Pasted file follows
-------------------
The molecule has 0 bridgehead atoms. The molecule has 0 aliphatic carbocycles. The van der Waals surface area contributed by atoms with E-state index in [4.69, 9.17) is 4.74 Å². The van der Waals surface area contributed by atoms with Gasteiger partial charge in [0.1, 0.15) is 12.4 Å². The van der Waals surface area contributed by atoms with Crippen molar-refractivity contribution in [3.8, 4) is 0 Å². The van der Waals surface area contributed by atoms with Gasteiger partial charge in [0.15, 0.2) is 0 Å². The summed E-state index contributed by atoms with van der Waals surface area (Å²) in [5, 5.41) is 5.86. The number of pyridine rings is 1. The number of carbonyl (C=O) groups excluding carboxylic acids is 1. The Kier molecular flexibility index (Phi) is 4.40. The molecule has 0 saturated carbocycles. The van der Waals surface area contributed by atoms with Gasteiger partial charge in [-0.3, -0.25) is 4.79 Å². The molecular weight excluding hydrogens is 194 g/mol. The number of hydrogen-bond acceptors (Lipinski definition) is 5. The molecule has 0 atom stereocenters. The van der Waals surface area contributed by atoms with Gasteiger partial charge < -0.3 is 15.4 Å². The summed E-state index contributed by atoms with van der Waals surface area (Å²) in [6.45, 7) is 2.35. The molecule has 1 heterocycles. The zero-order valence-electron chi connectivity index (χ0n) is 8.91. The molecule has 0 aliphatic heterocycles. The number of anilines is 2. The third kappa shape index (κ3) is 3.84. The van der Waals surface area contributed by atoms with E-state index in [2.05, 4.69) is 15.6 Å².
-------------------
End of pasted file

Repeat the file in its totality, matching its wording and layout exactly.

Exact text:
The molecule has 0 bridgehead atoms. The molecule has 0 aliphatic carbocycles. The van der Waals surface area contributed by atoms with E-state index in [4.69, 9.17) is 4.74 Å². The van der Waals surface area contributed by atoms with Gasteiger partial charge in [0.1, 0.15) is 12.4 Å². The van der Waals surface area contributed by atoms with Crippen molar-refractivity contribution in [3.8, 4) is 0 Å². The van der Waals surface area contributed by atoms with Gasteiger partial charge in [0.15, 0.2) is 0 Å². The summed E-state index contributed by atoms with van der Waals surface area (Å²) in [5, 5.41) is 5.86. The number of pyridine rings is 1. The number of carbonyl (C=O) groups excluding carboxylic acids is 1. The Kier molecular flexibility index (Phi) is 4.40. The molecule has 0 saturated carbocycles. The van der Waals surface area contributed by atoms with Gasteiger partial charge in [-0.3, -0.25) is 4.79 Å². The molecular weight excluding hydrogens is 194 g/mol. The number of hydrogen-bond acceptors (Lipinski definition) is 5. The molecule has 0 atom stereocenters. The van der Waals surface area contributed by atoms with Gasteiger partial charge < -0.3 is 15.4 Å². The summed E-state index contributed by atoms with van der Waals surface area (Å²) in [6.45, 7) is 2.35. The molecule has 1 heterocycles. The zero-order valence-electron chi connectivity index (χ0n) is 8.91. The molecule has 0 aliphatic heterocycles. The number of anilines is 2. The third kappa shape index (κ3) is 3.84. The van der Waals surface area contributed by atoms with E-state index in [2.05, 4.69) is 15.6 Å².